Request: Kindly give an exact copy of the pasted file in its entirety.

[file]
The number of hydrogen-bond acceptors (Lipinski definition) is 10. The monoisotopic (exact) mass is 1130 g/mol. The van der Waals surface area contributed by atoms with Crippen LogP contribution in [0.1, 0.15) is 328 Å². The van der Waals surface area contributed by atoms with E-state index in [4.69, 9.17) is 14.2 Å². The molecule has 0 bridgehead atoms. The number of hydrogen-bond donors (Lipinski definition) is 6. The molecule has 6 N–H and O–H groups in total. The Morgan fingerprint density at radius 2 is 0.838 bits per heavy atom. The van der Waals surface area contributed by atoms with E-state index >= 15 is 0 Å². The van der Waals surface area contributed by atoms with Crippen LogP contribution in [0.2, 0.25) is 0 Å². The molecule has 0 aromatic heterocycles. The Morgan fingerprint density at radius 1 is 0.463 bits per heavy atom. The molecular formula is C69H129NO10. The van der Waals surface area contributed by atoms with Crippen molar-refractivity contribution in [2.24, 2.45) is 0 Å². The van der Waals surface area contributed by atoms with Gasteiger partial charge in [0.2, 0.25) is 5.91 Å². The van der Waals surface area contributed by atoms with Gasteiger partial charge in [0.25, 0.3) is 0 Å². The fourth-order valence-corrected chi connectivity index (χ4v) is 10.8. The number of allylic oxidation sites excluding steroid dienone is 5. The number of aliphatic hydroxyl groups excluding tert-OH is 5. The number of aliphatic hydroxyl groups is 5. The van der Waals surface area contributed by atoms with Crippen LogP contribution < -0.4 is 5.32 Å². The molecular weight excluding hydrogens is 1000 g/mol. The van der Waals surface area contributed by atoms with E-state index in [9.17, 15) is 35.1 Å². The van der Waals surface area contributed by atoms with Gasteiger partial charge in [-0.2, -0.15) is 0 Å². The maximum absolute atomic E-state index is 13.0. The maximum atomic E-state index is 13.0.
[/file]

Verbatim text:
The number of hydrogen-bond acceptors (Lipinski definition) is 10. The monoisotopic (exact) mass is 1130 g/mol. The van der Waals surface area contributed by atoms with Crippen LogP contribution in [0.1, 0.15) is 328 Å². The van der Waals surface area contributed by atoms with E-state index in [4.69, 9.17) is 14.2 Å². The molecule has 0 bridgehead atoms. The number of hydrogen-bond donors (Lipinski definition) is 6. The molecule has 6 N–H and O–H groups in total. The Morgan fingerprint density at radius 2 is 0.838 bits per heavy atom. The van der Waals surface area contributed by atoms with E-state index >= 15 is 0 Å². The van der Waals surface area contributed by atoms with Crippen LogP contribution in [0.2, 0.25) is 0 Å². The molecule has 0 aromatic heterocycles. The Morgan fingerprint density at radius 1 is 0.463 bits per heavy atom. The molecular formula is C69H129NO10. The van der Waals surface area contributed by atoms with Crippen molar-refractivity contribution in [2.24, 2.45) is 0 Å². The van der Waals surface area contributed by atoms with Gasteiger partial charge in [0.2, 0.25) is 5.91 Å². The van der Waals surface area contributed by atoms with Gasteiger partial charge in [0.25, 0.3) is 0 Å². The fourth-order valence-corrected chi connectivity index (χ4v) is 10.8. The number of allylic oxidation sites excluding steroid dienone is 5. The number of aliphatic hydroxyl groups excluding tert-OH is 5. The number of aliphatic hydroxyl groups is 5. The van der Waals surface area contributed by atoms with Crippen LogP contribution < -0.4 is 5.32 Å². The molecular weight excluding hydrogens is 1000 g/mol. The van der Waals surface area contributed by atoms with E-state index in [9.17, 15) is 35.1 Å². The van der Waals surface area contributed by atoms with Gasteiger partial charge in [-0.2, -0.15) is 0 Å². The maximum absolute atomic E-state index is 13.0. The maximum atomic E-state index is 13.0.